Iraq has resumed crude oil exports from the Kurdistan region at more than 10,000 barrels a day (b/d), following production tests at the Tawke field.
The developer of the field, Norway’s DNO announced in a 3 February statement, that it had begun production tests at the field in the Dohuk province.
The technical tests are being carried out in coordination with the Kurdistan Regional Government (KRG) and state-owned North Oil Company and will see production ramped up to 50,000 b/d over the next week.
Sources close to the state-owned North Oil Company (NOC) say 10,500 b/d of oil from the Tawke and Taq-Taq fields have been sent to the Kirkuk pipeline, which runs to Ceyhan in Turkey. Taq-Taq is being developed Turkey’s Genel Enerji in consortium with China’s Sinopec.
Crude exports earned Iraq $4.6bn in 2010. Exports from Kurdish region began 2009, but were halted a few months later due to a dispute with the Oil Ministry over how to pay the international oil companies developing the fields (MEED 27:12:10).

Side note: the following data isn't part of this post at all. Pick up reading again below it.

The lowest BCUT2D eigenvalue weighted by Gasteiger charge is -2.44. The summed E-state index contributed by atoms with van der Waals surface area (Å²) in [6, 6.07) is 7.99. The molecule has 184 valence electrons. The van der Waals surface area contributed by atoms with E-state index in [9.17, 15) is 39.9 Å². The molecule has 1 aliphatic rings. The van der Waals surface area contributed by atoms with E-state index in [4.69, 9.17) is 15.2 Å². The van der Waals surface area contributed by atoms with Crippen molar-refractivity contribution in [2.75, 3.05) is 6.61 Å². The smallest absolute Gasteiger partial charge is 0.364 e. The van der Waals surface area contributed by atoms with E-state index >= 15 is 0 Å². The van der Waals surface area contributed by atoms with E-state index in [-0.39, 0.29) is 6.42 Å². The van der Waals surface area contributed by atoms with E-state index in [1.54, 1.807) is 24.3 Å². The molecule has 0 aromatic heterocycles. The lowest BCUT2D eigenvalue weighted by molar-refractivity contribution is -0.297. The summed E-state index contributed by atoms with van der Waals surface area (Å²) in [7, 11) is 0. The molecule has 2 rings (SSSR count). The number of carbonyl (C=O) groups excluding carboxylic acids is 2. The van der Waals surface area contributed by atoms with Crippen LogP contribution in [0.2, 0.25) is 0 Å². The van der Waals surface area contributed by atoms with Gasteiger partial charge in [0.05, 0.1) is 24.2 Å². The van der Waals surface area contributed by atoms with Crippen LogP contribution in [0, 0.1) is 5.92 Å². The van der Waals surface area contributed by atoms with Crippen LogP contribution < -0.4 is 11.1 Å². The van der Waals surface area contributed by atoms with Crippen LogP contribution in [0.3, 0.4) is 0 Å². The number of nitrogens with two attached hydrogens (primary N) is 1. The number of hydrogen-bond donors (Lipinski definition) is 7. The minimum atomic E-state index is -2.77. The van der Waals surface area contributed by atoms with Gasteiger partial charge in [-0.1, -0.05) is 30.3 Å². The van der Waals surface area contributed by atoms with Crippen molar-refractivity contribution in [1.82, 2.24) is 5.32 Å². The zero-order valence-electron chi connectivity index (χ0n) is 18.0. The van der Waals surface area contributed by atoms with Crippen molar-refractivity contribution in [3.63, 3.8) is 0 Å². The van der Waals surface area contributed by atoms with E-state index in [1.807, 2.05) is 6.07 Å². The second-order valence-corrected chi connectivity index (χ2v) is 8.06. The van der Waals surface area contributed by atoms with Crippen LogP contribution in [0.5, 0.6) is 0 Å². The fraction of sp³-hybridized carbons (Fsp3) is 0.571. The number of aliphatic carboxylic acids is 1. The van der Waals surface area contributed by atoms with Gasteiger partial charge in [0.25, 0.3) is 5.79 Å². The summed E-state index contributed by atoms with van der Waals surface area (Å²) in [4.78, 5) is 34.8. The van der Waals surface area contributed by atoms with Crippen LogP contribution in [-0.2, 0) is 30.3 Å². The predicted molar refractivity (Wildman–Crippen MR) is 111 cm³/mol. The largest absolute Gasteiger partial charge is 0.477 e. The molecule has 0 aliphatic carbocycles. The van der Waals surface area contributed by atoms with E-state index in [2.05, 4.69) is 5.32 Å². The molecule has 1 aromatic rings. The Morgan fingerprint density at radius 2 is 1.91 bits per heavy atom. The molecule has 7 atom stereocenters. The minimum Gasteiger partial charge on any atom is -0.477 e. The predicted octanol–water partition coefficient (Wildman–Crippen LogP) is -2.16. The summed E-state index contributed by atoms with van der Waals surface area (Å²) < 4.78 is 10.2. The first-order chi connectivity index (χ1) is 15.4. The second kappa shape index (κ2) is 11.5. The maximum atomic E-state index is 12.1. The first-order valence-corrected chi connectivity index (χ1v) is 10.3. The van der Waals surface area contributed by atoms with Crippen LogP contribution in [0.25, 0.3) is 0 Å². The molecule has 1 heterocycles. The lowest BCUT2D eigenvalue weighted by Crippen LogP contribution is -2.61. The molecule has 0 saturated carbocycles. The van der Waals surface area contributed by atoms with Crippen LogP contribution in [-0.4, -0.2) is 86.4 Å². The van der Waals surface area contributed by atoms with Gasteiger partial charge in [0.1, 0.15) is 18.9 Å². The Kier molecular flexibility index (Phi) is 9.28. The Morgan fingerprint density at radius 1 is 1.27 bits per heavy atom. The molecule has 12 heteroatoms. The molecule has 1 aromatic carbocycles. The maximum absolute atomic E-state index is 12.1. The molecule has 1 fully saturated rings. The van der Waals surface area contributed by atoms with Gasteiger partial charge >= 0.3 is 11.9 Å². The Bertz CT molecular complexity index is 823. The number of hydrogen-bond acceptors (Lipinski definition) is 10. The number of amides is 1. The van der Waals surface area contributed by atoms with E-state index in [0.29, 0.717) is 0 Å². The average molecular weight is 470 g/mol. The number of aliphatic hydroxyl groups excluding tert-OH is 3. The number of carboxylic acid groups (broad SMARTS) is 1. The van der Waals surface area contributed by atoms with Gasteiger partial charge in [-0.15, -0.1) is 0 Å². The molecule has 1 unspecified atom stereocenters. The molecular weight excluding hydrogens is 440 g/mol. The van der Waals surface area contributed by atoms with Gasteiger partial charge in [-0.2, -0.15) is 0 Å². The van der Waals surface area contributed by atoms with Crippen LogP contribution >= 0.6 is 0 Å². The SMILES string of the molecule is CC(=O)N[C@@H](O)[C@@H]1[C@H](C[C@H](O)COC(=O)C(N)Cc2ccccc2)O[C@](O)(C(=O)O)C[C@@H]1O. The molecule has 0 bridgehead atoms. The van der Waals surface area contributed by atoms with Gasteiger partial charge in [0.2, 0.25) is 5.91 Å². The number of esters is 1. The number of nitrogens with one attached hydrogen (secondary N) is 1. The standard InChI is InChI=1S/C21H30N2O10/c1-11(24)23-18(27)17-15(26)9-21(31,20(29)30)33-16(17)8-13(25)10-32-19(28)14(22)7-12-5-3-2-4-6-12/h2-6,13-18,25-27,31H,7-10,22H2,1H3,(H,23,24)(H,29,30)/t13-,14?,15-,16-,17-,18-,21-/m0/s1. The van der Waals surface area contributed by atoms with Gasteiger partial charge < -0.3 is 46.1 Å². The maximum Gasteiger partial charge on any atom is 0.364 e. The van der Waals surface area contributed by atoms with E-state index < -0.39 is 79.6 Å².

Sources in Irbil say the region has the capacity to export more than 100,000 b/d of crude oil, a figure that was expected to rise to 250,000 b/d in the first half of 2010. Talks between Irbil and Baghdad over the issue were held in early 2010 to resolve payment.
The Oil Ministry says it is the responsibility of the KRG to pay the developers from its regional budget, while the KRG argues that the central government must make the payments.
There is also the issue of distributing oil revenues. According to the proposed budget, the KRG must export 150,000 b/d, but faces a reduction in 17 per cent allocation of government revenues if it fails to do so. This has led to walkouts from Kurdish parties, but the new deal appears to have brought the export figure down to a more achievable 100,000 b/d.